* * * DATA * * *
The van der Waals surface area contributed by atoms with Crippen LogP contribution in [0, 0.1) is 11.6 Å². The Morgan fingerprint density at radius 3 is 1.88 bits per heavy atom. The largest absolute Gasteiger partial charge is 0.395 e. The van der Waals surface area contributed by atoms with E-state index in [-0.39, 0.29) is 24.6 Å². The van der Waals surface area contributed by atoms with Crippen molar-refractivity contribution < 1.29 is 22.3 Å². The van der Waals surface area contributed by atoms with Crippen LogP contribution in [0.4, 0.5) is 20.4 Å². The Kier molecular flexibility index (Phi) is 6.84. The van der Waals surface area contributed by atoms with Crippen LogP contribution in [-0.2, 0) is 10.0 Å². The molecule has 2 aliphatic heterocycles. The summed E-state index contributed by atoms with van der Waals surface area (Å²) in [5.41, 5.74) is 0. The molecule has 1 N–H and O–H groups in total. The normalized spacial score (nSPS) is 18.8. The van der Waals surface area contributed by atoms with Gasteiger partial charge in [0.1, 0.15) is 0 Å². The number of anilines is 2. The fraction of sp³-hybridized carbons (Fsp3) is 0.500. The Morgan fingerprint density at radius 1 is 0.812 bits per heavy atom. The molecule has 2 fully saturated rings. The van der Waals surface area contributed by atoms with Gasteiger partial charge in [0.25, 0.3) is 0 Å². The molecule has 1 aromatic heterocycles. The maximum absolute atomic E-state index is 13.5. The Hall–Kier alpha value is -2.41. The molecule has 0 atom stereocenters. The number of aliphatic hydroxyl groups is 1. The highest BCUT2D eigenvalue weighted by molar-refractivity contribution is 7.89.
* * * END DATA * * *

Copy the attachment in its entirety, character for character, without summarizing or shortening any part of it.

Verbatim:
The van der Waals surface area contributed by atoms with Crippen LogP contribution in [0, 0.1) is 11.6 Å². The Morgan fingerprint density at radius 3 is 1.88 bits per heavy atom. The largest absolute Gasteiger partial charge is 0.395 e. The van der Waals surface area contributed by atoms with E-state index in [-0.39, 0.29) is 24.6 Å². The van der Waals surface area contributed by atoms with Crippen molar-refractivity contribution < 1.29 is 22.3 Å². The van der Waals surface area contributed by atoms with Crippen LogP contribution in [0.4, 0.5) is 20.4 Å². The Kier molecular flexibility index (Phi) is 6.84. The van der Waals surface area contributed by atoms with Crippen LogP contribution in [-0.2, 0) is 10.0 Å². The molecule has 2 aliphatic heterocycles. The summed E-state index contributed by atoms with van der Waals surface area (Å²) in [5.41, 5.74) is 0. The molecule has 1 N–H and O–H groups in total. The normalized spacial score (nSPS) is 18.8. The van der Waals surface area contributed by atoms with Gasteiger partial charge in [0.1, 0.15) is 0 Å². The number of anilines is 2. The fraction of sp³-hybridized carbons (Fsp3) is 0.500. The Morgan fingerprint density at radius 1 is 0.812 bits per heavy atom. The molecule has 2 fully saturated rings. The van der Waals surface area contributed by atoms with Gasteiger partial charge in [0.25, 0.3) is 0 Å². The molecule has 1 aromatic heterocycles. The maximum absolute atomic E-state index is 13.5. The Hall–Kier alpha value is -2.41. The molecule has 0 atom stereocenters. The number of aliphatic hydroxyl groups is 1. The highest BCUT2D eigenvalue weighted by molar-refractivity contribution is 7.89.